Former Vice President Joe Biden and Univision journalist Jorge Ramos clashed over Obama-era immigration policies that have been compared to those instated in the Trump administration.
Ramos, who interviewed Biden for about 20 minutes, honed in a comment the former vice president made during a Houston, Texas, debate in September 2019 when the presidential candidate said that the Obama administration had never “locked people in cages.”
“You actually did,” Ramos told Biden in the interview, which had been live-streamed to the “Real American with Jorge Ramos” Facebook page Friday. Ramos showed Biden a photo of an 8-year-old boy from Honduras in a cell behind fencing in Texas in 2014.
“What happened was all the unaccompanied children were coming across the border,” Biden told Ramos. “We tried to get them out, we kept them safe, and get them out of the detention center… run by Homeland Security and get them into communities as quickly as we can.”
Ramos responded, telling the presidential candidate that some people would call the detention facilities used during the Obama administration as “cages.”
“You know you’re not telling the truth here about the comparison of the two things,” Biden, who told Ramos he would offer an immigration bill during his first week in office, said, adding that the children who were detained had come unaccompanied and that the Obama administration had worked to quickly get them out of detention facilities.
In the interview, Biden, who has touted his relationship with former President Barack Obama on the campaign trail, for the first time said their administration made a “big mistake” when they deported hundreds of thousands of people without criminal records and had taken too long to adequately address immigration.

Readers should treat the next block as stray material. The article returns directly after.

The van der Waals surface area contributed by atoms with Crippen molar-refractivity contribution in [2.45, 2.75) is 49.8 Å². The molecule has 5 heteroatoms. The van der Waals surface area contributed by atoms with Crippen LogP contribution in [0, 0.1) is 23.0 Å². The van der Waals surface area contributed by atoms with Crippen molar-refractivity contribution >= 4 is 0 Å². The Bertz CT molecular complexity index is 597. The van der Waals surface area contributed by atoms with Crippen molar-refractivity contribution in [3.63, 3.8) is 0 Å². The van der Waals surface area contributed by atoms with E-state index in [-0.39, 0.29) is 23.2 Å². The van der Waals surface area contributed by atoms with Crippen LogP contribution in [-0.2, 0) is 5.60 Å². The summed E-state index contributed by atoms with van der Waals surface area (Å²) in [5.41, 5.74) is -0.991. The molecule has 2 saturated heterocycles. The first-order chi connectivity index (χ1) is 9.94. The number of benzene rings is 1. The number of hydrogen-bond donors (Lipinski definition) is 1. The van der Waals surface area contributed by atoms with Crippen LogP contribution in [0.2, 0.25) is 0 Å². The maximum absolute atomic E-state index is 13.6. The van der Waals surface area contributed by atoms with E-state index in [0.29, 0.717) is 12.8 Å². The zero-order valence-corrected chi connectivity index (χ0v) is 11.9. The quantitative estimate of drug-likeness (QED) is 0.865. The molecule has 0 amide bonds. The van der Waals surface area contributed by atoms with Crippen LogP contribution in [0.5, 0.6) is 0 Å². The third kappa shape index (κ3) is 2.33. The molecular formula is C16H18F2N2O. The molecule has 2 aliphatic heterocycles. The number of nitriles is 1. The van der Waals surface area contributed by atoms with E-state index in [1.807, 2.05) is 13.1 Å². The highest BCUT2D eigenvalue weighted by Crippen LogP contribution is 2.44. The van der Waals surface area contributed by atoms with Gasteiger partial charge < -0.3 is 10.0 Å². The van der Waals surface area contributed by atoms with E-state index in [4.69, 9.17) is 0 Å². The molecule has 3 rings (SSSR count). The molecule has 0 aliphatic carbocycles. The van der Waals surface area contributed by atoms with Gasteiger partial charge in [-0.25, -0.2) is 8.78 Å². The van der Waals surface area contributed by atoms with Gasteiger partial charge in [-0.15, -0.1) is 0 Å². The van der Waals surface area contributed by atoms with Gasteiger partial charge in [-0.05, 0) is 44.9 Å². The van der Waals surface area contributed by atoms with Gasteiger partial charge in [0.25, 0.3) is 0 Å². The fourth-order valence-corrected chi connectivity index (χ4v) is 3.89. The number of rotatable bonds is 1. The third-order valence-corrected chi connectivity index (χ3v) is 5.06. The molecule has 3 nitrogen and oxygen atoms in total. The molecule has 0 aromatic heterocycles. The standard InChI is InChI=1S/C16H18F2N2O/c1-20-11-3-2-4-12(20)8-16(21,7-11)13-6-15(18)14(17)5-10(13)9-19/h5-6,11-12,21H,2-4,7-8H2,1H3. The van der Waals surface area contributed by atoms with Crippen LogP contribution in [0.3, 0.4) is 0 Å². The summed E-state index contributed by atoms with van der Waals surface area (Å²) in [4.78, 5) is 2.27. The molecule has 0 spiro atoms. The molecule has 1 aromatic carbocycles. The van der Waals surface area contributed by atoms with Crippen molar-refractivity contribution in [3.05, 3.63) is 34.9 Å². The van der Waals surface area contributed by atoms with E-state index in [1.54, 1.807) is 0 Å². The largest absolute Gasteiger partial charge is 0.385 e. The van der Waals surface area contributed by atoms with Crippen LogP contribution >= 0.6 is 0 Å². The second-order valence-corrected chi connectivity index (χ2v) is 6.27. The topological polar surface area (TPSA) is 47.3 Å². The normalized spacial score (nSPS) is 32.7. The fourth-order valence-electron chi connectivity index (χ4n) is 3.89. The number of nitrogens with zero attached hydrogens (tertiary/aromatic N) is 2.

“It was painful,” Biden said during the interview. “It took too long. But we began to get it right with the DACA program,” the program created by an Obama executive order in 2012 that allowed undocumented immigrants who had been brought to the country as children to remain in the US.
Biden also claimed that the Bush administration had deported more foreigners than the Obama White House, though he was unable to support that claim with federal data, the Associated Press noted.
The Obama administration deported the most foreigners in a single year under a continued Bush-era program.
While Trump has faced criticisms for his immigration policy, particularly his long-promised border wall that has been plagued with issues, from funding (President Trump requested $2 billion in his FY 2021 budget for wall construction) to physical limitations, and a policy that separated children from their parents at the border, Obama has not been free from criticism.
Controversial immigration policies from the Obama era have resurfaced, particularly as his second-in-command vyes for the White House. As The Wall Street Journal noted, the former president earned the nickname “deporter-in-chief,” as the Democrat president hit a record number of deportations during his administration.
In 2012, 409,849 people were deported under President Obama, an all-time record for the number of deportations in a single year. In 2018, President Trump deported some 256,085, for comparison, according to The Wall Street Journal report.
According to the report, the high number of deportations under Obama occurred – in part – due to the continuation of a Bush-era program known as “Secure Communities” during his first term in office. The number of deportations fell during the second term of the Obama-Biden administration, though they were still higher than any year under the current president.
At a debate in Detroit in July 2019, Biden confirmed he would “absolutely not” pursue a policy similar to the policy in place during the Obama administration, which was controversial as it used fingerprint data collected at local jails to find immigrants unlawfully in the US, the Wall Street Journal said.
In December, the Biden campaign rolled out its immigration policy proposal. Biden, if elected, would restore the Obama-era DACA protections, which Trump revoked in 2017. He also said he would enforce previous asylum practices, which have been largely disregarded by Trump. Biden would also attempt to work with Congress to explore a pathway to citizenship for the undocumented immigrants presently in the US.
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